I’m sure the other British actors on [FlashForward], like Joseph Fiennes and Sonia Walger, are kicking themselves for not negotiating that contract point.
You know, at some point in my career, I’m sure I’ll get the opportunity to play an American, but I wasn’t sure if now was the time. I felt like I wanted to push my Englishness on the American public a little bit more and have them accept it. [Laughs]
What’s it like for you to be shooting in LA?
It’s the first time in my career, since I started about sixteen years ago, that I’m actually working from my home. I can leave in the morning with my housekeys and come back at night to the same house. It’s good for me and it’s good for my pets that I can sleep in my own bed at night. It’s a normal experience and I’ve never had that before, so I’m trying to enjoy it as best I can. I have this memory after Lord of the Rings of packing my bags and leaving to make my fortune in Hollywood, so it’s interesting now that it’s come full circle and I am actually earning my wage in this city.
So do you like spending time in Los Angeles?
I don’t like the lack of a real sense of community, but I like the quality of the restaurants, and I like my friends out here. I like that you can surf. I’m not kidding myself, though: I’m a young guy who’s got his focus set on a particular thing, and LA is the place for me to be right now.
When you’re killed off of a show like Lost and you see that public reaction to your death, what is it like? I always imagined it would be a bit like that scene in Tom Sawyer where he spies on his own funeral.
It was traumatic, you know? I had to go to a darker place to try to bring some of that darkness into the passing of Charlie. My personality was kind of affected by where my character went — it changed me, in a way. I think if you’ve held onto a character for several years and then you’re getting rid of that character, it’s going to be traumatic. It’s like graduating school or leaving university, it’s change. There’s a great quote by Leonard Cohen where he says “Everything cracks, it’s what lets the light in.” I think that kind of makes sense for me — in those times of change, we grow the most.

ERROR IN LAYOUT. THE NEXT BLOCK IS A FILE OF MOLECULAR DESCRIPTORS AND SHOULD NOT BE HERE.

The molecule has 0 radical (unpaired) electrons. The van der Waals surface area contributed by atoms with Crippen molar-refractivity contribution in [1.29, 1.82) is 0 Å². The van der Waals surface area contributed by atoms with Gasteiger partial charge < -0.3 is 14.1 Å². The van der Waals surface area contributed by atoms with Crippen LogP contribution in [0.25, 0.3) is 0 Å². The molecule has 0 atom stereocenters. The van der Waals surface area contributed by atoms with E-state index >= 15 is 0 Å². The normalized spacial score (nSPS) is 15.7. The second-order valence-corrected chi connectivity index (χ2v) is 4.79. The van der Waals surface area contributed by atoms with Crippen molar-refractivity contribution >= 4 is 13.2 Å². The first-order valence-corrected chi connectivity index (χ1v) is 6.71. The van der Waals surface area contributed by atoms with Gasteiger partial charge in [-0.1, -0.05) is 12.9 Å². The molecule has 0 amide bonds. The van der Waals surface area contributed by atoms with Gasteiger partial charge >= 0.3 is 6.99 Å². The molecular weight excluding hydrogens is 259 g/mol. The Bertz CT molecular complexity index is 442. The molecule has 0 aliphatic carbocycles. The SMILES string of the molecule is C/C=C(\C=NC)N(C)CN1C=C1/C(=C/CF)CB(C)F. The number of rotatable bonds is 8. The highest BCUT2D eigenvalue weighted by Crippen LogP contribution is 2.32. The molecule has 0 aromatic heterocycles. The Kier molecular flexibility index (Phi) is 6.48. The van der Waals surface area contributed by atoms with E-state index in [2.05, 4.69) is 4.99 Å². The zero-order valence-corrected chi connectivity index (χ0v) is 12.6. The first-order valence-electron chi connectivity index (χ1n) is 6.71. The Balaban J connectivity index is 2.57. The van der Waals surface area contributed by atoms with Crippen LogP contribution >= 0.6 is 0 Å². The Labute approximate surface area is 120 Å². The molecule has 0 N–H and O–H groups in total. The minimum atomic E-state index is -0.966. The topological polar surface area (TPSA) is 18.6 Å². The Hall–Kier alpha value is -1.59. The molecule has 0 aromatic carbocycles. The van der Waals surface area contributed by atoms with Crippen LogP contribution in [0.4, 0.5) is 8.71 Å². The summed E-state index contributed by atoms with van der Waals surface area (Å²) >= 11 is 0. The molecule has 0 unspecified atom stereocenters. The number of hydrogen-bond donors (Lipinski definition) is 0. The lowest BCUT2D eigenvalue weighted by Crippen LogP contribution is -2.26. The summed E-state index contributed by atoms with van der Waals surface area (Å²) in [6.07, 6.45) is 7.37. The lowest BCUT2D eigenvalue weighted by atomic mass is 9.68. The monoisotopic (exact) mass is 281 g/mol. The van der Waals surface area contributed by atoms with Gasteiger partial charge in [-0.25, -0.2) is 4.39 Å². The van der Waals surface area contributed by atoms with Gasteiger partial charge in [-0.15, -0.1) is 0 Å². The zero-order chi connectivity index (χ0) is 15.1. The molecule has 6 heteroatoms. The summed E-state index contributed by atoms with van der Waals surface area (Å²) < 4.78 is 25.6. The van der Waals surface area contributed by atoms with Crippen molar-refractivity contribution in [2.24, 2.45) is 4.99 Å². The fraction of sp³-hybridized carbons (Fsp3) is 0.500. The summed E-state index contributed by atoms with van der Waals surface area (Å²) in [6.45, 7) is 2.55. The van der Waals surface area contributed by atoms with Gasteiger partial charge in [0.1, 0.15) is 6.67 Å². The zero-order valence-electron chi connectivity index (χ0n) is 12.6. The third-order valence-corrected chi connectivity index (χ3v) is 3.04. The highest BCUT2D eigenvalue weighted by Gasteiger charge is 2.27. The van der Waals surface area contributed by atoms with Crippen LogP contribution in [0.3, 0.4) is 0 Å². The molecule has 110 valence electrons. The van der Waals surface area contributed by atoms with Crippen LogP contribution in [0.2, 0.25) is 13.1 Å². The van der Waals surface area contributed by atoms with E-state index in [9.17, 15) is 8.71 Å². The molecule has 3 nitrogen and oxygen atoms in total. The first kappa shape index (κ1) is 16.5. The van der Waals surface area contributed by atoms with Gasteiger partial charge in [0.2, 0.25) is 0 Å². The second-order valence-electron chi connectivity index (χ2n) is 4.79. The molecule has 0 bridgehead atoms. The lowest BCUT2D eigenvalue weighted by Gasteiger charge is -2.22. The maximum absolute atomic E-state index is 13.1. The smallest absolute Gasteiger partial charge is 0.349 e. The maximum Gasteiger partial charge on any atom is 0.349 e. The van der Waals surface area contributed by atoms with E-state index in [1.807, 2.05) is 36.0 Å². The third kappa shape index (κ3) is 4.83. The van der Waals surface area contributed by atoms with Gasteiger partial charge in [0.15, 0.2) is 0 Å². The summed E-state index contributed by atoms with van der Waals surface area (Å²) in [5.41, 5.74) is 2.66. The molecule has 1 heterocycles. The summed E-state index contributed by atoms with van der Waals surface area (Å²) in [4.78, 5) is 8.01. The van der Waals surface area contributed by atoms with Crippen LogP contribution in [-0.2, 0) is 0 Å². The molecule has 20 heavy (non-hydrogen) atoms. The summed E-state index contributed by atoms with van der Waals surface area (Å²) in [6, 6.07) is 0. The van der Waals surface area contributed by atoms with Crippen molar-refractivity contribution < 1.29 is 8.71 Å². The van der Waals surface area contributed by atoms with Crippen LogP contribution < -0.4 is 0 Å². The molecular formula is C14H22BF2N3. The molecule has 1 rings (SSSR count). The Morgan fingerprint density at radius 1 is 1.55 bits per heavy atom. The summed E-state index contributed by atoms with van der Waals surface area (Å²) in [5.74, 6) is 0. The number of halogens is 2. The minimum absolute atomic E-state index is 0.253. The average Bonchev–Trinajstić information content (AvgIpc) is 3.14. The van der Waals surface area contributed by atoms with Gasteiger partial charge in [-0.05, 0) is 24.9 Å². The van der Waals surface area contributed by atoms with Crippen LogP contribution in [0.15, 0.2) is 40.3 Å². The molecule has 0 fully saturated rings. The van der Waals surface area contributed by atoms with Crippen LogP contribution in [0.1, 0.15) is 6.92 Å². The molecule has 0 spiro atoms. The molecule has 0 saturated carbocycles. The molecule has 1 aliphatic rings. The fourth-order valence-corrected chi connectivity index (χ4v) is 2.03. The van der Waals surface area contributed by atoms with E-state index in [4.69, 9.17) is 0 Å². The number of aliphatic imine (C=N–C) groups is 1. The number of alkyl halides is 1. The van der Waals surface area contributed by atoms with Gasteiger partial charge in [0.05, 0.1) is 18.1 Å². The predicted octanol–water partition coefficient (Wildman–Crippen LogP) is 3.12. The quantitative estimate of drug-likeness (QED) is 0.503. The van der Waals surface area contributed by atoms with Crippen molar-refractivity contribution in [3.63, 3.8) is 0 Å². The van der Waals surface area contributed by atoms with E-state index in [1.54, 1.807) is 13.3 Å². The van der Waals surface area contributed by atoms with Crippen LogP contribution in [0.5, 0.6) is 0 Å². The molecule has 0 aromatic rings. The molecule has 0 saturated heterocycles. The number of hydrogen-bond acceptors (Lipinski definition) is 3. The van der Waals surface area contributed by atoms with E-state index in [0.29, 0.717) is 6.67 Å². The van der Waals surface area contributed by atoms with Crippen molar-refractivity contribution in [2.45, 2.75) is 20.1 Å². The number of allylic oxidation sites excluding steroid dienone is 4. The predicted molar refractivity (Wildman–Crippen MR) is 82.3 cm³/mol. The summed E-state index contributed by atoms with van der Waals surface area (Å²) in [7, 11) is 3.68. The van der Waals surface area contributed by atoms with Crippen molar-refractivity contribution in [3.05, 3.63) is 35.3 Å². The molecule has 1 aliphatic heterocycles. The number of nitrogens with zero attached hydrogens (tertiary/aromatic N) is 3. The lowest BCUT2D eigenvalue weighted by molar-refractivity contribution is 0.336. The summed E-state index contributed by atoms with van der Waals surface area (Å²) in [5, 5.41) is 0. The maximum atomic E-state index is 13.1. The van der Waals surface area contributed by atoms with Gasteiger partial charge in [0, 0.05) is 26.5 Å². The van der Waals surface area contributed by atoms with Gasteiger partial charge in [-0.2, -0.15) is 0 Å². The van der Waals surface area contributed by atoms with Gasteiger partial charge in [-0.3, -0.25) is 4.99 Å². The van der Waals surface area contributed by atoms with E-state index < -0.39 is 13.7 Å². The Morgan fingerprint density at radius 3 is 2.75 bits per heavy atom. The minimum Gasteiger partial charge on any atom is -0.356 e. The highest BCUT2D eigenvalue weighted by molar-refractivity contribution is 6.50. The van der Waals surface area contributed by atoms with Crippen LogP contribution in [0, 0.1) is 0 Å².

Guillermo del Toro is preparing to resurrect Middle Earth to shoot The Hobbit. That’s got to evoke a wealth of feelings in you. Is that something that practically demands a set visit?
Probably, yeah. It’s been over ten years now since Lord of the Rings started, the first one. I’m still friends with Viggo [Mortensen] and Billy [Boyd] and Orlando [Bloom] and Elijah [Wood] and Ian [McKellen] and Sean [Bean]. Because of that, you’re in the family, you know? I saw Peter Jackson in San Diego [during Comic-Con] when he was there for District 9 and I was there for FlashForward. Because of that, you are immersed in the world whether you like it or not, and I think it would be fun for us all to go down there and celebrate the reopening of Middle Earth again.
And go haze whoever gets cast as Bilbo, right?
You know, I’m not sure if they have any concrete ideas who that guy is gonna be yet. To a certain extent, I kind of wish that I had never played Merry so I could throw my name into the hat and see if they went for it. I’ve kind of ruined it now! I actually played Gollum one time when Andy Serkis was away. I filled in for him and did a scene with Ian Holm, and I remember thinking at the time, “Man, this would be so much fun to do.”